James W. Loewen, in my opinion, makes a very valid argument in Lies My Teacher Told Me. He argues that teaching (of history) today relies too much on the textbooks which glorify the United States and its imperfect leaders and heroes. His examples, in fact, are very surprising to those most unfamiliar, or ?deceived,? in their understanding of American History and are painfully obvious to those fairly educated in the events of our nation?s past. Personally, I agree with Loewen?s statements and find his points to be deserving of merit, myself having been taught from various sources other than text books and already informed of some of the incidents he refers to.
The event, or chain of events, which came most surprisingly to me was Loewen?s description of ?the first Thanksgiving;? I had already remotely known about some of the circumstances, but the bitter details of American settlement astonished me. For example, I had learned as early as fifth grade that the Europeans brought disease to Native Americans, but not that the fatality rate was ninety to ninety-six percent. I also knew of the first European settlements of St. Augustine, Roanoke, and Jamestown, which Loewen criticizes as being left out of or only mentioned in some books. He also criticizes the textbooks for having instilled the thought that Europeans had settled America, beginning with the arrival at Plymouth; he states that long before their arrival, Indians had settled the land and had routes connecting the Rockies to New England and the Great Lakes to Florida. Furthermore, black African runaway slaves were the first foreign settlers, he says.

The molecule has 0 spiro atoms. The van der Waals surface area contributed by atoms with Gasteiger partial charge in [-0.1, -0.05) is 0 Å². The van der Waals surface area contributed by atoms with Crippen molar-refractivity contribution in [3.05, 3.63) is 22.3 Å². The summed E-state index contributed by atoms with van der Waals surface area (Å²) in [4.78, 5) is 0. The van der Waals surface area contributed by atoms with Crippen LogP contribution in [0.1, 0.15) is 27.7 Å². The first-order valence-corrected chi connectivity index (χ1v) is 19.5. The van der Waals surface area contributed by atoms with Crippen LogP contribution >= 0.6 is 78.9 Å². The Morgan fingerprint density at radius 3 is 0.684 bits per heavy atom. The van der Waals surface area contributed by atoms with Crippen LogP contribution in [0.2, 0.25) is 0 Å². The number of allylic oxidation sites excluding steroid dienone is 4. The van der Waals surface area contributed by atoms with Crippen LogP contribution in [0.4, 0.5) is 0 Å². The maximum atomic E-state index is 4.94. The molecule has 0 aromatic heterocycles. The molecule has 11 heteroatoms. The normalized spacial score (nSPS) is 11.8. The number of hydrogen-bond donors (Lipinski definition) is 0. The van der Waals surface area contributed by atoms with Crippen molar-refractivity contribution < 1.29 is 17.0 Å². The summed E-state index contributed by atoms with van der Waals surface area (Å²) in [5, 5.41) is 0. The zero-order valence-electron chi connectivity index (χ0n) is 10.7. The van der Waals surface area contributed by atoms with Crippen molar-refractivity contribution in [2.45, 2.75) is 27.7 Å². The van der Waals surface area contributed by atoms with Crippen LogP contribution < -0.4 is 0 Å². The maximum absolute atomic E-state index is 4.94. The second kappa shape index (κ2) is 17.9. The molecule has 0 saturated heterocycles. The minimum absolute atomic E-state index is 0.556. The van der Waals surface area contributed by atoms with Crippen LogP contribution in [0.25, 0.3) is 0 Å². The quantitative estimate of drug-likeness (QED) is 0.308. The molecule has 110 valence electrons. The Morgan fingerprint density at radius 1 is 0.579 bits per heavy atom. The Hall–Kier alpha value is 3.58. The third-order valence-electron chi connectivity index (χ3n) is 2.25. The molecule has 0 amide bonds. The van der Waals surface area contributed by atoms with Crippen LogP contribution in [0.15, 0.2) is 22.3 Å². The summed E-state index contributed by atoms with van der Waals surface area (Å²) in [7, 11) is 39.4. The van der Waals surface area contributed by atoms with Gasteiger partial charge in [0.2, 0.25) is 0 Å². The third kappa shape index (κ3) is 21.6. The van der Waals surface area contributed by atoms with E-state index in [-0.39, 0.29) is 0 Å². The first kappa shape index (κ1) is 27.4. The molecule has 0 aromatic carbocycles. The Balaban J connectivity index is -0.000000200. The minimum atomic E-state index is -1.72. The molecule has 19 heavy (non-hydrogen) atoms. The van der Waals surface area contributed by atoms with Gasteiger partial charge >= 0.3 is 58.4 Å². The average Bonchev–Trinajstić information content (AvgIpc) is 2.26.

Loewen is truly a very learned historian, listing innumerable details and examples: he corrects the misconception concerning Squanto, who did not openly help settlers, but had no other choice upon finding his tribe dead after smallpox, the bubonic plague, and other diseases swept through. He also mentions things like maps and guidebooks given to the pilgrims and the possibility of a ?hijacking? and forced landing at Plymouth, not the stormy weather problem as taught through grammar and high school. Besides these details, pages are spent on the cause, numbers, and aftermath concerning the ?plague? of diseases, which left one out of twenty living. He continues to discuss the ever-lessening population of Native Americans, stating that wherever the first settlers and explorers found Indians, thousands less existed there years later, once the area had been ?settled.? The information is overwhelming and greatly supports his criticism of the textbooks.